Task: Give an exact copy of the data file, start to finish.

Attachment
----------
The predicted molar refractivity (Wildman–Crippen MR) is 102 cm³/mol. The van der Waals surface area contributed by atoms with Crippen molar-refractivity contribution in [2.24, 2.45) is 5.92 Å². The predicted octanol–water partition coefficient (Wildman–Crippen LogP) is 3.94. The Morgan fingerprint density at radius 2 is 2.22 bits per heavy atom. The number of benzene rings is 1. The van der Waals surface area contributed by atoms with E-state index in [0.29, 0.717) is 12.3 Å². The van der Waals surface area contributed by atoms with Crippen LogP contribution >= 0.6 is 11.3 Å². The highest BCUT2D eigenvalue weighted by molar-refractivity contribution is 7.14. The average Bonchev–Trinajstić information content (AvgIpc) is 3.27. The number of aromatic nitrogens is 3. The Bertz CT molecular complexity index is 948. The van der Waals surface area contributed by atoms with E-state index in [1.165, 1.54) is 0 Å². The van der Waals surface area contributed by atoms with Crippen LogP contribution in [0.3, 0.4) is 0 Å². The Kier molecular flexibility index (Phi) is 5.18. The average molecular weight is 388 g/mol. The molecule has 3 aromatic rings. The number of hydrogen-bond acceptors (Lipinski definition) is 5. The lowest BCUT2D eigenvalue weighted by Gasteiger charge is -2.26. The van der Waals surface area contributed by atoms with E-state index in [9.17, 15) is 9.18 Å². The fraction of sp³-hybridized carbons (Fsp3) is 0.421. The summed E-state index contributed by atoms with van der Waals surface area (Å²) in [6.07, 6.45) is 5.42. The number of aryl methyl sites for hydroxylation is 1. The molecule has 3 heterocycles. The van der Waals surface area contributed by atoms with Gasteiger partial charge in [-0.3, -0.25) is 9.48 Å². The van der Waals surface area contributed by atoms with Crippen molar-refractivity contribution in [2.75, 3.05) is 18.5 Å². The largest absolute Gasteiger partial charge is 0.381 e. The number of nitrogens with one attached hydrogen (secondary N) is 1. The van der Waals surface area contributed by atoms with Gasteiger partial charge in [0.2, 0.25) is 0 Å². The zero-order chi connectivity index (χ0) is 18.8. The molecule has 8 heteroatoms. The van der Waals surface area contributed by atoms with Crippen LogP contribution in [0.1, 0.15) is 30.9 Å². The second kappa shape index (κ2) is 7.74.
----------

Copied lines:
The predicted molar refractivity (Wildman–Crippen MR) is 102 cm³/mol. The van der Waals surface area contributed by atoms with Crippen molar-refractivity contribution in [2.24, 2.45) is 5.92 Å². The predicted octanol–water partition coefficient (Wildman–Crippen LogP) is 3.94. The Morgan fingerprint density at radius 2 is 2.22 bits per heavy atom. The number of benzene rings is 1. The van der Waals surface area contributed by atoms with E-state index in [0.29, 0.717) is 12.3 Å². The van der Waals surface area contributed by atoms with Crippen LogP contribution >= 0.6 is 11.3 Å². The highest BCUT2D eigenvalue weighted by molar-refractivity contribution is 7.14. The average Bonchev–Trinajstić information content (AvgIpc) is 3.27. The number of aromatic nitrogens is 3. The Bertz CT molecular complexity index is 948. The van der Waals surface area contributed by atoms with E-state index in [1.165, 1.54) is 0 Å². The van der Waals surface area contributed by atoms with Crippen LogP contribution in [0.3, 0.4) is 0 Å². The Kier molecular flexibility index (Phi) is 5.18. The average molecular weight is 388 g/mol. The molecule has 3 aromatic rings. The number of hydrogen-bond acceptors (Lipinski definition) is 5. The lowest BCUT2D eigenvalue weighted by Gasteiger charge is -2.26. The van der Waals surface area contributed by atoms with E-state index in [9.17, 15) is 9.18 Å². The fraction of sp³-hybridized carbons (Fsp3) is 0.421. The summed E-state index contributed by atoms with van der Waals surface area (Å²) in [6.07, 6.45) is 5.42. The number of aryl methyl sites for hydroxylation is 1. The molecule has 3 heterocycles. The van der Waals surface area contributed by atoms with Gasteiger partial charge in [-0.3, -0.25) is 9.48 Å². The van der Waals surface area contributed by atoms with Crippen molar-refractivity contribution in [2.75, 3.05) is 18.5 Å². The largest absolute Gasteiger partial charge is 0.381 e. The number of nitrogens with one attached hydrogen (secondary N) is 1. The van der Waals surface area contributed by atoms with Gasteiger partial charge in [0.2, 0.25) is 0 Å². The zero-order chi connectivity index (χ0) is 18.8. The molecule has 8 heteroatoms. The van der Waals surface area contributed by atoms with Crippen LogP contribution in [0.1, 0.15) is 30.9 Å². The second kappa shape index (κ2) is 7.74.